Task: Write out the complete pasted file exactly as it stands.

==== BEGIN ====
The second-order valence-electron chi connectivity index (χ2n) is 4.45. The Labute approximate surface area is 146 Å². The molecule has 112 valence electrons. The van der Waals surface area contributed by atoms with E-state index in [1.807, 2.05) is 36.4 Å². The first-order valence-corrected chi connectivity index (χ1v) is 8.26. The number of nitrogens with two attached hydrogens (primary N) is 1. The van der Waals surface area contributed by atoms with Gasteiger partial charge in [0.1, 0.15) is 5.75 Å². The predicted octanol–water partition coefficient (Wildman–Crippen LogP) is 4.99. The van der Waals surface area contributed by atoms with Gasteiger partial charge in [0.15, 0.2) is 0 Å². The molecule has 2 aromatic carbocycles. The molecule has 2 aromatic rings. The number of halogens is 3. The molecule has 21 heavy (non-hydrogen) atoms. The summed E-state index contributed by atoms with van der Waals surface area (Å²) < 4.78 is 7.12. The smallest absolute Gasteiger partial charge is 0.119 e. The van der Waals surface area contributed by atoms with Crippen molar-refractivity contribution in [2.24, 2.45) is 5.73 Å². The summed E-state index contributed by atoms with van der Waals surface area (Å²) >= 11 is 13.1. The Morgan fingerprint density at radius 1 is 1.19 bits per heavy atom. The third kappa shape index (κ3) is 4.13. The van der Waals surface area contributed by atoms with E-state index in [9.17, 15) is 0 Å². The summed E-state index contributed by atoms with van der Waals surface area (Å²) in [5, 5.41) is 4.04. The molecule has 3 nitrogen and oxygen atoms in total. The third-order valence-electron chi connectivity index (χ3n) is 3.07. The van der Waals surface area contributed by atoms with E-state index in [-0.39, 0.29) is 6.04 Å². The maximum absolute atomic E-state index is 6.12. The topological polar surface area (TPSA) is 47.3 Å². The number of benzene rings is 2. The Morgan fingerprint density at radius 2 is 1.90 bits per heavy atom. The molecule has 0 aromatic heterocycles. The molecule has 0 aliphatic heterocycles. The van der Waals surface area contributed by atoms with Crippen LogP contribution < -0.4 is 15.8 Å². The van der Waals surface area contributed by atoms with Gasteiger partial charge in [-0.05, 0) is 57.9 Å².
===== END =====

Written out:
The second-order valence-electron chi connectivity index (χ2n) is 4.45. The Labute approximate surface area is 146 Å². The molecule has 112 valence electrons. The van der Waals surface area contributed by atoms with E-state index in [1.807, 2.05) is 36.4 Å². The first-order valence-corrected chi connectivity index (χ1v) is 8.26. The number of nitrogens with two attached hydrogens (primary N) is 1. The van der Waals surface area contributed by atoms with Gasteiger partial charge in [0.1, 0.15) is 5.75 Å². The predicted octanol–water partition coefficient (Wildman–Crippen LogP) is 4.99. The van der Waals surface area contributed by atoms with Gasteiger partial charge in [0.15, 0.2) is 0 Å². The molecule has 2 aromatic carbocycles. The molecule has 2 aromatic rings. The number of halogens is 3. The molecule has 21 heavy (non-hydrogen) atoms. The summed E-state index contributed by atoms with van der Waals surface area (Å²) < 4.78 is 7.12. The smallest absolute Gasteiger partial charge is 0.119 e. The van der Waals surface area contributed by atoms with Crippen molar-refractivity contribution in [2.24, 2.45) is 5.73 Å². The summed E-state index contributed by atoms with van der Waals surface area (Å²) >= 11 is 13.1. The Morgan fingerprint density at radius 1 is 1.19 bits per heavy atom. The third kappa shape index (κ3) is 4.13. The van der Waals surface area contributed by atoms with E-state index in [9.17, 15) is 0 Å². The summed E-state index contributed by atoms with van der Waals surface area (Å²) in [5, 5.41) is 4.04. The molecule has 3 nitrogen and oxygen atoms in total. The third-order valence-electron chi connectivity index (χ3n) is 3.07. The van der Waals surface area contributed by atoms with E-state index in [-0.39, 0.29) is 6.04 Å². The maximum absolute atomic E-state index is 6.12. The topological polar surface area (TPSA) is 47.3 Å². The number of benzene rings is 2. The Morgan fingerprint density at radius 2 is 1.90 bits per heavy atom. The molecule has 0 aromatic heterocycles. The molecule has 0 aliphatic heterocycles. The van der Waals surface area contributed by atoms with Crippen LogP contribution < -0.4 is 15.8 Å². The van der Waals surface area contributed by atoms with Gasteiger partial charge in [-0.05, 0) is 57.9 Å².